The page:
Paediatric Facial Anthropometry Applied to Spectacle Frame Design


This thesis describes measurements of paediatric facial parameters that specifically relate to the design of spectacle frames. In the current market, the majority of paediatric spectacle frames are scaled down versions of frames designed for adults which assumes that facial characteristics do not change with growth. This often results in an ineffective delivery of any refractive correction prescribed at a critical time in a child’s development. Three-dimensional stereophotogrammetry was employed to capture images in a rapid, non-invasive manner. Fifteen paediatric facial measurements associated with spectacle frame parameters were measured using custom software in a sample of 1334 children observing differences in gender, ethnicity and Down’s syndrome. Principal findings: • The typically-developed White British children showed a definite emergence of the nasal bearing surface at a young age from which all parameters surrounding the nose narrowed with age. • A distinct nasal bearing surface emergence was not observed in either Chinese children or children with Down’s syndrome therefore requiring larger spectacle parameters in terms of frontal and splay angles, distance between rim and apical radius. • Chinese children and children with Down’s syndrome have a lower crest height and a shorter front to bend compared to typically-developed White British children and differences were detected in head width and pupillary distance between these two groups. • Children with Down’s syndrome are not wholly smaller or larger than typically-developed White British children but need their requirements to be incorporated into frame design to accommodate differences in facial development. Percentiles were calculated each of the largest study groups. This data combined with the model of facial growth and inter-relationships between facial measurements presented in this thesis will inform spectacle frame manufacturers on appropriate parameters and design features required to produce a more encompassing range of paediatric frames, resulting in a more stable and comfortable fit.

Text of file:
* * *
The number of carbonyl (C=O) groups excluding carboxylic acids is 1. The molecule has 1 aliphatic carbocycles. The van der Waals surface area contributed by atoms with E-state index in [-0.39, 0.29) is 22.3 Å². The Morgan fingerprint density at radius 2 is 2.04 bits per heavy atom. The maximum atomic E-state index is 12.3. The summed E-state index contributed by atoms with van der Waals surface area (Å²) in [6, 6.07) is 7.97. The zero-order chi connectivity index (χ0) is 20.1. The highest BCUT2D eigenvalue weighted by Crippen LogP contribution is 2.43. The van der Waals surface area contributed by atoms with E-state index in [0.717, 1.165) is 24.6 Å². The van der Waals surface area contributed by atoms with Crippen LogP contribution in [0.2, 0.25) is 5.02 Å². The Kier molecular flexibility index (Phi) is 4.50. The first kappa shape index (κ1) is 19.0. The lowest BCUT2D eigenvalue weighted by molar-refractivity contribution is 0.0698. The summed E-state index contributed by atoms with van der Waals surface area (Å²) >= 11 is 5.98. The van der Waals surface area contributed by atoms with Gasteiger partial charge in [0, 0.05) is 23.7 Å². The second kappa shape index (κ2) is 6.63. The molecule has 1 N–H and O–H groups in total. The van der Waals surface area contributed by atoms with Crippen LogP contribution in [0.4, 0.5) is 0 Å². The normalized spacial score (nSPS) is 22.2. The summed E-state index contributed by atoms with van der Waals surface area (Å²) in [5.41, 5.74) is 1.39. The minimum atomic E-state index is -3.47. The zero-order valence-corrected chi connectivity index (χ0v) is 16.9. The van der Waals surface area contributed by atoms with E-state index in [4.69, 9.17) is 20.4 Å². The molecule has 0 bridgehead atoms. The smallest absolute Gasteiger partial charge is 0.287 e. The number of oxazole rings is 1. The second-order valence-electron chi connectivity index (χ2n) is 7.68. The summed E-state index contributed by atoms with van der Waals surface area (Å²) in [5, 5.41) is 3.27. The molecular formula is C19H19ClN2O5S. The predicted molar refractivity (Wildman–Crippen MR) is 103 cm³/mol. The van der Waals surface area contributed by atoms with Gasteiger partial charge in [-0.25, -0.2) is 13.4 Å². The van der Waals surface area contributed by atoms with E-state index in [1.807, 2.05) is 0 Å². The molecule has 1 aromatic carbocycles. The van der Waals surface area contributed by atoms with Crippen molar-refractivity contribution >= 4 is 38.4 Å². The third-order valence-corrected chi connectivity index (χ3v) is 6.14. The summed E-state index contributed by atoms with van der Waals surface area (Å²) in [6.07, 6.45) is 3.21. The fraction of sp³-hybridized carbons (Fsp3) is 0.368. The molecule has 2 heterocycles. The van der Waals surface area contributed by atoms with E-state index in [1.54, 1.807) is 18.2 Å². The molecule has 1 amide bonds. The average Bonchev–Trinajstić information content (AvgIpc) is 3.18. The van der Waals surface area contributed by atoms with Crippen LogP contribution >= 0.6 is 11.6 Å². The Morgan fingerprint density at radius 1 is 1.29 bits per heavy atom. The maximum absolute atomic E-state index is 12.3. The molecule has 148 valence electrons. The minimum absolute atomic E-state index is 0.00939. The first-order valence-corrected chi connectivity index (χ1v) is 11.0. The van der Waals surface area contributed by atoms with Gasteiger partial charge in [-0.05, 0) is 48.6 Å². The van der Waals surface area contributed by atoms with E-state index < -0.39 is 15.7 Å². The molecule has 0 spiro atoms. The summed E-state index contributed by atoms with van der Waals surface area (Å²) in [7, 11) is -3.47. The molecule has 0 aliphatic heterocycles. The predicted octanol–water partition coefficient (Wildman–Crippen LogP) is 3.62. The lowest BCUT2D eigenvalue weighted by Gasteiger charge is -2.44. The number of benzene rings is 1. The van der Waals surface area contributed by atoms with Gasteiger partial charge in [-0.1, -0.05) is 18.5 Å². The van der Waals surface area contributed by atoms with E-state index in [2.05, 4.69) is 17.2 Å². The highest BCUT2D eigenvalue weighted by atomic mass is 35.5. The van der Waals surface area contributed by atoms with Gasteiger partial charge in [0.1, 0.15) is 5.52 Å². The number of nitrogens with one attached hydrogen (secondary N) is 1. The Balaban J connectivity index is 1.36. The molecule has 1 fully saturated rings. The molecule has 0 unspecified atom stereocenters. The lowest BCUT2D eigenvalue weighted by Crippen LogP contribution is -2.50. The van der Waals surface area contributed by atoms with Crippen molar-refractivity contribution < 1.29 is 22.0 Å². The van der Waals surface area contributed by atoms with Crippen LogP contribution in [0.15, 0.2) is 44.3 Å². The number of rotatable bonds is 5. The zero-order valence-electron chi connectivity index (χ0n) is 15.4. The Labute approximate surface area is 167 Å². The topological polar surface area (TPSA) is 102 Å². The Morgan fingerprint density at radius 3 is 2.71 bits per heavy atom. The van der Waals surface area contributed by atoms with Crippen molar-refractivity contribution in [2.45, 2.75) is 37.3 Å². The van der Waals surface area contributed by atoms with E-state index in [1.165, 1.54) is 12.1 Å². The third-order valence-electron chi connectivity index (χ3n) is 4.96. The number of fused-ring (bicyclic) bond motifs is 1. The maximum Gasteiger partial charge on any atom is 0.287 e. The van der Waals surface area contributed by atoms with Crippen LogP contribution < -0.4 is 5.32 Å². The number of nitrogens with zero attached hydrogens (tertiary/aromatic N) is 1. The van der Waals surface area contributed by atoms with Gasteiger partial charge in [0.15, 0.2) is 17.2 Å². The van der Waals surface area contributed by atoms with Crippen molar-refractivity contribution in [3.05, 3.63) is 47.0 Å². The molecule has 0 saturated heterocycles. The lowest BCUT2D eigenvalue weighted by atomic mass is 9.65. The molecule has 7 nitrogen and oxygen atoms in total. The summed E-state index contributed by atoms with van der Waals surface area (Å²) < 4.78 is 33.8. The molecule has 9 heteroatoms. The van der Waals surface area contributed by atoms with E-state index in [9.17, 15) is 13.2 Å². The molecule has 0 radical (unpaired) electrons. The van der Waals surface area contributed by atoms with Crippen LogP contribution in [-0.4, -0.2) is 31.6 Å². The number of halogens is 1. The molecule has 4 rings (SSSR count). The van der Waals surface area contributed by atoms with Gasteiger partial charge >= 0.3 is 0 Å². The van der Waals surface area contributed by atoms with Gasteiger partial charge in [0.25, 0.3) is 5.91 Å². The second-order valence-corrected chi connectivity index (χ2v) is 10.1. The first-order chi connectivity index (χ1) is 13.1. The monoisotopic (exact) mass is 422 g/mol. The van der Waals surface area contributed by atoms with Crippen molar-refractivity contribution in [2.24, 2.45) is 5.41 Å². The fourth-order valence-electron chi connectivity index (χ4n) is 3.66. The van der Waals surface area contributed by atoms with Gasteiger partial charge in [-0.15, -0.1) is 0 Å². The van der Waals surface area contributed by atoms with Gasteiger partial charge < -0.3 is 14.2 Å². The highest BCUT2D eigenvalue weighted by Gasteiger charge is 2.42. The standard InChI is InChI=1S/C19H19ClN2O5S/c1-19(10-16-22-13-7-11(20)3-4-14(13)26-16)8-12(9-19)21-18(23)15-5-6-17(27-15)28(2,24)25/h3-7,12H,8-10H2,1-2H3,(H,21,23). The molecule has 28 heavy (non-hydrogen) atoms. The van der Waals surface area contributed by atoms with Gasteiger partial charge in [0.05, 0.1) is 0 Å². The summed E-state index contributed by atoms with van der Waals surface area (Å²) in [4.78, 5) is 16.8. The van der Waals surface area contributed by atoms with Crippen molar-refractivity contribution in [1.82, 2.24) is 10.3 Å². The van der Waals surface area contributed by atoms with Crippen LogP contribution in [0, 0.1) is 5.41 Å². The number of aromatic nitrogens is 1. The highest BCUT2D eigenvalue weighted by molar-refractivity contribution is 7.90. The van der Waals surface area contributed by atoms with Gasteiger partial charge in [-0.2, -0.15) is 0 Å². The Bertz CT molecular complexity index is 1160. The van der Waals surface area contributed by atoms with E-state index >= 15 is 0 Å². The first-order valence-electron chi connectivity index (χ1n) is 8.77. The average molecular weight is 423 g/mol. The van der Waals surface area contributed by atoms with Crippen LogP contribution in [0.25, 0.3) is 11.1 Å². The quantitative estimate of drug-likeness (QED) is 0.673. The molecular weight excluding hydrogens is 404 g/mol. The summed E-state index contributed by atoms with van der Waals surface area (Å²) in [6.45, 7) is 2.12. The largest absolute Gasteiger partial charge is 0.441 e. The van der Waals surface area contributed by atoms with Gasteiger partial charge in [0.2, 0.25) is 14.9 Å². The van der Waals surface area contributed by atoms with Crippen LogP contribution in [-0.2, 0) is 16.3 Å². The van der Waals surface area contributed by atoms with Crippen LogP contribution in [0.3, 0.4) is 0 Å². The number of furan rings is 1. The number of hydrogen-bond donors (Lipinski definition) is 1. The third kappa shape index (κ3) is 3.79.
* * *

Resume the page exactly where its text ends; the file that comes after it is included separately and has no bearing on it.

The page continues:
Divisions: College of Health & Life Sciences > School of Optometry > Optometry
Additional Information: © Alicia Jane Thompson, 2021. Alicia Jane Thompson asserts their moral right to be identified as the author of this thesis. This copy of the thesis has been supplied on condition that anyone who consults it is understood to recognise that its copyright rests with its author and that no quotation from the thesis and no information derived from it may be published without appropriate permission or acknowledgement. If you have discovered material in Aston Publications Explorer which is unlawful e.g. breaches copyright, (either yours or that of a third party) or any other law, including but not limited to those relating to patent, trademark, confidentiality, data protection, obscenity, defamation, libel, then please read our Takedown Policy and contact the service immediately.
Institution: Aston University
Uncontrolled Keywords: paediatric spectacle dispensing,facial anthropometry,stereophotogrammetry,Down's syndrome,spectacle frame manufacture
Last Modified: 08 Dec 2023 08:59
Date Deposited: 04 May 2022 16:44
Completed Date: 2021-06
Authors: Thompson, Alicia Jane

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